[Note N4]: B: in the Thinking Attribute.

[Note N5]: B: the soul, the idea, or objective essence in the thinking attribute (which is all one to me) arises...

[Note N6]: B: from the essence of an object...

    But, since we have no such knowledge of the remaining attributes as we have of extension, let us just see whether, having regard to the modes of extension, we can discover a more special definition, and one that shall be more appropriate to express the essence of our souls, for this is the real task before us. Now we shall presuppose here, as something already demonstrated, that extension contains no other modes than motion and rest, and that every particular material thing is nothing else than a certain proportion of motion and rest, so much so indeed that, even if extension contained nothing else except motion only or rest only, then no particular thing could be shown or exist in the whole of extension; the human body, therefore, is nothing else than a certain proportion of motion and rest. Now the "objective essence" of this actual ratio *of motion and rest* which is in the thinking attribute, this (we say) is the soul of the body; so that whenever one of these two modes changes into more or less (motion or rest)[N1] the Idea *or the soul* also changes accordingly. For example, when the [amount of] rest happens to increase, while the [quantity of] motion is diminished, then there is produced thereby that pain or sorrow which we call cold; but if, on the contrary, this [increase] takes place in the [amount of] motion, then there is produced thereby that pain which we call heat.[N2] And so when it happens that the degrees of motion and rest are not equal in all the parts of our body, but that some have more motion and rest than others, there arises therefrom a[N3] difference of feeling (and thence arises the different kind of pain which we feel when we are struck in the eyes or on the hands with a cane).[N4] And when it happens that the external causes, which bring about these changes, are different from one another, and have not all the same effect, then there results from this a difference of feeling in one and the same part (and from this results the difference of feeling according as one and the same hand is struck with a piece of wood or of iron).[N4] And, again, if the change which occurs in a part restores it to its first proportion *of motion and rest,* there arises from this that joy which we call repose, pleasurable activity, and cheerfulness. Lastly, now that we have explained what feeling is, we can easily see how this gives rise to an Idea reflexiva, or the knowledge of oneself, Experience and Reasoning. And from all this (as also because our soul is united with God, and is a part of the infinite Idea, arising immediately from God) there can also be clearly seen the origin of clear knowledge, and the immortality of the soul. But, for the present, what we have said must be enough.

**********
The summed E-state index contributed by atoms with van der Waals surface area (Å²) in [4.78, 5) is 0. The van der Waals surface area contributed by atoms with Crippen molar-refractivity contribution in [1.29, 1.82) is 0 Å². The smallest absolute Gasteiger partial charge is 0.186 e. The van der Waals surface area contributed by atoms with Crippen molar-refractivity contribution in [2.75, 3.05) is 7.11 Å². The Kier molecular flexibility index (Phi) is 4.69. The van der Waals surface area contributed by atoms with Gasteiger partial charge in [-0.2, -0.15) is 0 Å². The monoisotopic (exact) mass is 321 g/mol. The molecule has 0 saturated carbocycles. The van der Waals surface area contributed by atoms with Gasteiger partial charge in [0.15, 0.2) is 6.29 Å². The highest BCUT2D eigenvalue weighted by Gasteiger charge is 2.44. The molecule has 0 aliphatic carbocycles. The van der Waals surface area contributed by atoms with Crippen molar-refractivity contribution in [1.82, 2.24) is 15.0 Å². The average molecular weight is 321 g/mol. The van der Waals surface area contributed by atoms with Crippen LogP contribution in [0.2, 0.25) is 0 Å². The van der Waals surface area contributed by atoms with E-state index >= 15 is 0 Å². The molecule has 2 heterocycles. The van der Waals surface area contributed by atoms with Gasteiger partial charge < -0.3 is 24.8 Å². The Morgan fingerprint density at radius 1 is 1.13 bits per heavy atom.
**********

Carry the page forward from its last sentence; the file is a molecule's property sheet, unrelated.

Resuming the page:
[Note N1]: B: whenever of these two modes, be it motion or rest, changes into more or less...

[Note N2]: B continues as follows: But if the proportion of motion and rest is not the same in all parts of our body, but some of them are provided with more motion or rest than the others, there arises thence a difference of feeling: such as we experience when we are struck with cane in the eyes or on the hands. Moreover, when the external causes happen to be different, and have not all the same effect, there results therefrom a difference of feeling in one and the same part: such as we experience when the same hand is struck with a piece of wood or of iron. But when the change which occurs in some part restores it to its previous proportion of motion and rest, there arises...

[Note N3]: A: the.

[Note N4]: A gives the words in brackets immediately after "happens."